Andreas Butter (Bauhaus Dessau Foundation) and Christoph Bernhardt (TU Darmstadt), Networking across the iron curtain, competing for the global south: The International Union of Architects (UIA) and the export of East-German socialist architecture to the global south (1949-1989)
Christine Varga-Harris (Illinois State), Orientalism, Soviet-Style: Cultural Exchange and the Inevitability of Communism in the World of Soviet Woman
KEYNOTE : Professor Andreas Eckert
7 p.m. Conference dinner
Tuesday 4th November
IV: ASIA AND THE ‘SECOND WORLD’
Jan Zofka (Leipzig) China as a Role Model? Transnational power relations and economic regulation in the “socialist world” seen through the Great Leap Forward in Bulgaria
Péter Vámos (Institute of History, Hungarian Academy of Sciences) China and the Eastern Bloc in the Global South
Hanna Jansen (Amsterdam), Soviet Oriental Studies as a Platform to Negotiate Asian Relations and Identities
12.15 p.m. Lunch
V: LATIN AMERICA AND THE ‘SECOND WORLD’
Péter Apor (Institute of History, Hungarian Academy of Sciences) and James Mark (Exeter), The Discovery of Latin America in Socialist Hungary 1956-1989
Anne Gorsuch (University of British Columbia), Visiting the ‘Island of Freedom’: The Soviet Encounter with Cuba in the 1960s
David Mayer (Vienna), Latin America’s ‘History Wars’ in the 1960s and exchanges between Latin American and ‘Second World’ intellectuals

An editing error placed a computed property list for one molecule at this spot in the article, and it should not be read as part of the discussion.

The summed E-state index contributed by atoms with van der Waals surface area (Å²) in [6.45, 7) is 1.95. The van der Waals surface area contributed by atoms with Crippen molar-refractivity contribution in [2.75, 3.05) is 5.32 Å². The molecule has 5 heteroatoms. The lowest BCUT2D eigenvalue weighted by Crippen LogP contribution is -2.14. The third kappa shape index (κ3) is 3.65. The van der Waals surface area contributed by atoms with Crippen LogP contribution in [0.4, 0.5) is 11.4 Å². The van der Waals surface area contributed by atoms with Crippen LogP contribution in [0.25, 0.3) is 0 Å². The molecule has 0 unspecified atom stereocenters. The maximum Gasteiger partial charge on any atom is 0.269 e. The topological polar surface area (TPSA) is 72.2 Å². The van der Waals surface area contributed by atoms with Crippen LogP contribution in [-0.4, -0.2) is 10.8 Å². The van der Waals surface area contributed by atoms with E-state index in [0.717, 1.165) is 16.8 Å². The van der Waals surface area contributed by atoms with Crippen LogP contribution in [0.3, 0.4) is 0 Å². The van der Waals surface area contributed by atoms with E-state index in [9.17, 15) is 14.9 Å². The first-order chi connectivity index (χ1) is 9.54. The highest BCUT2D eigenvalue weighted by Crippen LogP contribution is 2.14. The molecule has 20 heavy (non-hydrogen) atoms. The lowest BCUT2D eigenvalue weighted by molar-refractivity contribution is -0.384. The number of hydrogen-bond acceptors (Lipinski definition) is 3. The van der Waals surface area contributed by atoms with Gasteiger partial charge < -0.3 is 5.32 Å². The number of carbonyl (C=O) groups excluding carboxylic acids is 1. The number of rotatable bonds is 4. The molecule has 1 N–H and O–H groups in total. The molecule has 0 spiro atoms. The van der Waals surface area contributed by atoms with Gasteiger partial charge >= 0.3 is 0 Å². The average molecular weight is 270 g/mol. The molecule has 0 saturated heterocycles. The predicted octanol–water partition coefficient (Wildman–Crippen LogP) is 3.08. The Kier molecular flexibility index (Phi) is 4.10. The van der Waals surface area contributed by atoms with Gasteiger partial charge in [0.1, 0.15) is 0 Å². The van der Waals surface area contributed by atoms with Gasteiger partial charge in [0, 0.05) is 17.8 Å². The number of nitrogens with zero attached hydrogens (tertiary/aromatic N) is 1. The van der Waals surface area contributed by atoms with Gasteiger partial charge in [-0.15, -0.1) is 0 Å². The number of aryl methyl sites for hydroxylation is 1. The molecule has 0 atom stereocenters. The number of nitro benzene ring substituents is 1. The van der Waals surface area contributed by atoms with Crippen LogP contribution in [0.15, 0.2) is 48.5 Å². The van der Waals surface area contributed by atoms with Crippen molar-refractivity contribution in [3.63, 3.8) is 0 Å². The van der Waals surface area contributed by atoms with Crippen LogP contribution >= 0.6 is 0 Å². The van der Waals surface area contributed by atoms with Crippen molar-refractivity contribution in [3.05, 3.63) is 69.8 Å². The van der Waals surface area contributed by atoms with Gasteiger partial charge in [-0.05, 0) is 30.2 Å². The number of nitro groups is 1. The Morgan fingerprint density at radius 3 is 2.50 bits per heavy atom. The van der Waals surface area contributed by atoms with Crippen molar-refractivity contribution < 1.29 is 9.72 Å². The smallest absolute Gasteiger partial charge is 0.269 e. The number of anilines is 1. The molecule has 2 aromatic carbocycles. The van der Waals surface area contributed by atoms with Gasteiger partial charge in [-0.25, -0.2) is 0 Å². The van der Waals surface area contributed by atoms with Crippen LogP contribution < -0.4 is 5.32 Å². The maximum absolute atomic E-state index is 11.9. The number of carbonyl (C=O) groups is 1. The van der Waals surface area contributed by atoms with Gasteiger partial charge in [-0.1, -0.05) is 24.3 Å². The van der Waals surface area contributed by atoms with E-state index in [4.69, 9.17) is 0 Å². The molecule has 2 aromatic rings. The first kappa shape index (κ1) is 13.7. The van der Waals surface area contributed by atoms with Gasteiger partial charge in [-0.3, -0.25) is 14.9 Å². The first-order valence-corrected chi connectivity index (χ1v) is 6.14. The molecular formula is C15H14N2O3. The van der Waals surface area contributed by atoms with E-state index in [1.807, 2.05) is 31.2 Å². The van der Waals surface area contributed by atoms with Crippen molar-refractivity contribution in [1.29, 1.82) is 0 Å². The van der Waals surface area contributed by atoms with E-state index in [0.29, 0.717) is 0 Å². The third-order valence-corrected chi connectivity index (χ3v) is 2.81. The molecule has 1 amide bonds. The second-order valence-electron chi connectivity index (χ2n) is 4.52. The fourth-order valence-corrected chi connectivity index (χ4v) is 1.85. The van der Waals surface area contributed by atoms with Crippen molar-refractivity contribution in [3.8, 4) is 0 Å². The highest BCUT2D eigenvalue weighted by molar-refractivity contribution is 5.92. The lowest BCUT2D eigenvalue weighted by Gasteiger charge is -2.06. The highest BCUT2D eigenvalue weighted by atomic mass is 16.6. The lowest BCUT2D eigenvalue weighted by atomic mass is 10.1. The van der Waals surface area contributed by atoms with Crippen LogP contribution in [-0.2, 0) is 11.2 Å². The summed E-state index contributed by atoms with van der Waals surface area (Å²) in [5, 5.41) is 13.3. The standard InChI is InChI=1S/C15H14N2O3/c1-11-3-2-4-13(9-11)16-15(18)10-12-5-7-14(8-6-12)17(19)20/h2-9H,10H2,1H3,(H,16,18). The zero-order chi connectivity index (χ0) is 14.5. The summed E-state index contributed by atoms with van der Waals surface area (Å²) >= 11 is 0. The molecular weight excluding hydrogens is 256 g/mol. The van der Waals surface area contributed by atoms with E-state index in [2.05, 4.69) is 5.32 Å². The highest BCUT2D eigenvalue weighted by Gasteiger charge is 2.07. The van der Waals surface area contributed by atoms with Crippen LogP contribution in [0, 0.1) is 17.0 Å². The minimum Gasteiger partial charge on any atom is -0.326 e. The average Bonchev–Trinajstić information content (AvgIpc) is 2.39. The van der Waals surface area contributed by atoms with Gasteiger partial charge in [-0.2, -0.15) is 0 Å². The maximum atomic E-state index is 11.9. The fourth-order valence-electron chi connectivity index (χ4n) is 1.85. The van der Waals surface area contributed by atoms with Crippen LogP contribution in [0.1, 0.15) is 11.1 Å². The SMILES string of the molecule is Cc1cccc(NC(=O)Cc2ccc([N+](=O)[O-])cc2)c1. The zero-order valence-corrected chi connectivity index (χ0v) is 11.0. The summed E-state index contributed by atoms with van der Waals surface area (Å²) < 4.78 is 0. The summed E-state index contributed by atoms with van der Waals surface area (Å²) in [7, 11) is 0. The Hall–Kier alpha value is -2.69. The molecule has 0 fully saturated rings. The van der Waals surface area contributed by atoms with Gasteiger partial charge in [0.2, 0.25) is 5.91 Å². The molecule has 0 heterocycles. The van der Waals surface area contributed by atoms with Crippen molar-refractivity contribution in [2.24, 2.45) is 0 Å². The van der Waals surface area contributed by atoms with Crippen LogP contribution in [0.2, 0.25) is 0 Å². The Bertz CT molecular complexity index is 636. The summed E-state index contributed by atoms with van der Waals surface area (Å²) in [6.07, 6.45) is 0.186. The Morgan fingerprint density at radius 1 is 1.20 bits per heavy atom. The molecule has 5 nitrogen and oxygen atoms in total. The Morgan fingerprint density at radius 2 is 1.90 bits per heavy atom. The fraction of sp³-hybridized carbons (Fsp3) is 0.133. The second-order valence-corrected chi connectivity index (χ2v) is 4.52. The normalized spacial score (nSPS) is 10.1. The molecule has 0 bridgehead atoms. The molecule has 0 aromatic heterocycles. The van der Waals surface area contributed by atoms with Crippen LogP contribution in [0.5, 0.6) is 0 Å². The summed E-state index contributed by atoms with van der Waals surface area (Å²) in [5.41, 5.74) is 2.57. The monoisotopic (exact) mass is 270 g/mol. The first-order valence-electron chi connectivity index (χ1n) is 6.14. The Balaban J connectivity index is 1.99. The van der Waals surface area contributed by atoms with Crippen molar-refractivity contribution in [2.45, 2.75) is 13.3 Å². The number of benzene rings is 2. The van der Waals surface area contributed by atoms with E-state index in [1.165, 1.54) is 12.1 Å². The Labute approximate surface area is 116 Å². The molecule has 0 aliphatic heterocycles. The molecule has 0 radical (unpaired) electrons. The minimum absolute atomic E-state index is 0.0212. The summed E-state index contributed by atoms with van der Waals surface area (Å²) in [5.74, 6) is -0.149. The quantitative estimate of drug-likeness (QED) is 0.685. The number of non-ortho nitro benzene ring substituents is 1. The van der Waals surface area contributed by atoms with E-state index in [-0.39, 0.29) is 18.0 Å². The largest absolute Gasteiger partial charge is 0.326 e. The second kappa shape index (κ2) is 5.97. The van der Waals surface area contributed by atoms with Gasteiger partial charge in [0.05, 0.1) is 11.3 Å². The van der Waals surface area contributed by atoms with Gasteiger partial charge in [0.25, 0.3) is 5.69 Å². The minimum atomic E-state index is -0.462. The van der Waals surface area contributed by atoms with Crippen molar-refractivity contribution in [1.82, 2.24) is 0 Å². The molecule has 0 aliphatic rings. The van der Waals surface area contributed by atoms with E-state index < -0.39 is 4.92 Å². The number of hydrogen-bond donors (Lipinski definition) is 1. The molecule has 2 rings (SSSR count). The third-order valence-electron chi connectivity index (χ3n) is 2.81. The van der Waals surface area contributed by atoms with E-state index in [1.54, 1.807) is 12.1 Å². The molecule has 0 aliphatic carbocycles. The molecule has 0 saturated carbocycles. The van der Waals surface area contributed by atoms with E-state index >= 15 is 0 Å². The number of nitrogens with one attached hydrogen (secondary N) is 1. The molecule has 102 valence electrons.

VI: THE ‘GLOBAL SOUTH’ AND CHALLENGES TO STATE SOCIALISM
Vladimir Boyko (Altai State Pedagogical Academy), Soviet-Afghan discoveries in the 1920s-70s: diplomacy, intelligence, and scholarship
Kim Christiaens & Idesbald Goddeeris (KU Leuven), Solidarność and the Global South
Piotr Wciślik (Central European University), Non-violence and Double Standards: Solidarity with Fighting Afghanistan in late-dissident Poland
4.45pm – Final Discussion
Early Career/ PhD ‘Poster Presentations’
Ela Drążkiewicz (NUI Maynooth), Polish Aid to Africa during the Cold War
Dan Gashler (Binghamton), Reimagining Slovenia’s National Liberation War, in Vietnam: Understanding the Chaos of 1968
Yulia Gradskova (Stockholm), The Soviet education of internationalism between “othering” and “bringing closer”: the case of Latin America
Ljubica Spaskovska (Exeter), ‘We have gathered from all continents of the Globe…’ – Cold War youth encounters in late socialism
Kamil Szmid (Adam Mickiewicz University in Poznan), A communist journalist in the midst of political transformation. Ryszard Kapuściński’s travels through Africa.
Bálint Tolmár (Central European University, Budapest), Labor Migration between Eastern Europe and the Third World: the Case of Cuban Temporary Workers in Socialist Hungary, 1980-1988
Natalia Telepneva (London School of Economics),The Soviet Union and the Development of the ‘Embryo State’ in Angola, Mozambique, and Guinea-Bissau, 1967-1970.
Room 121, Department of History, College of Humanities
Amory Building, Rennes Drive, Exeter. EX4 4RJ
Tel: 01392 726419
Monday 9.30am – 2.30pm, Tuesday and Wednesday 9.30am – 3pm (Room 121)